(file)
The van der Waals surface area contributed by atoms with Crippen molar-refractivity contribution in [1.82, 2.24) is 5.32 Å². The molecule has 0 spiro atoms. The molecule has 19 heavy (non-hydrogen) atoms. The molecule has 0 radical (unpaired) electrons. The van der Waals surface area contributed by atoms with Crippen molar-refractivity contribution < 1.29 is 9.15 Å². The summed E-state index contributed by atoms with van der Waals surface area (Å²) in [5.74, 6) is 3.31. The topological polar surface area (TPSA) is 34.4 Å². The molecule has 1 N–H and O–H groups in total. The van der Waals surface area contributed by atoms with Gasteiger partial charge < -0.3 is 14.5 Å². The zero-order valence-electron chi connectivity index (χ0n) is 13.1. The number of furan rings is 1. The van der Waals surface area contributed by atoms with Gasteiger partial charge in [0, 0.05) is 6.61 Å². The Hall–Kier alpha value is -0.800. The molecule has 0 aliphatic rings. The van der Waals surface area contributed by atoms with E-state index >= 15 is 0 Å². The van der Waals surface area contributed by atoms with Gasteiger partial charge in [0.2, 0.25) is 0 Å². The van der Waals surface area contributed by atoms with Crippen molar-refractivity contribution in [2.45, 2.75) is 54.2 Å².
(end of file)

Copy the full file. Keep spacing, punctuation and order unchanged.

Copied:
The van der Waals surface area contributed by atoms with Crippen molar-refractivity contribution in [1.82, 2.24) is 5.32 Å². The molecule has 0 spiro atoms. The molecule has 19 heavy (non-hydrogen) atoms. The molecule has 0 radical (unpaired) electrons. The van der Waals surface area contributed by atoms with Crippen molar-refractivity contribution < 1.29 is 9.15 Å². The summed E-state index contributed by atoms with van der Waals surface area (Å²) in [5.74, 6) is 3.31. The topological polar surface area (TPSA) is 34.4 Å². The molecule has 1 N–H and O–H groups in total. The van der Waals surface area contributed by atoms with Gasteiger partial charge < -0.3 is 14.5 Å². The zero-order valence-electron chi connectivity index (χ0n) is 13.1. The number of furan rings is 1. The van der Waals surface area contributed by atoms with Gasteiger partial charge in [0, 0.05) is 6.61 Å². The Hall–Kier alpha value is -0.800. The molecule has 0 aliphatic rings. The van der Waals surface area contributed by atoms with E-state index >= 15 is 0 Å². The van der Waals surface area contributed by atoms with Gasteiger partial charge in [0.2, 0.25) is 0 Å². The van der Waals surface area contributed by atoms with Crippen molar-refractivity contribution in [2.45, 2.75) is 54.2 Å².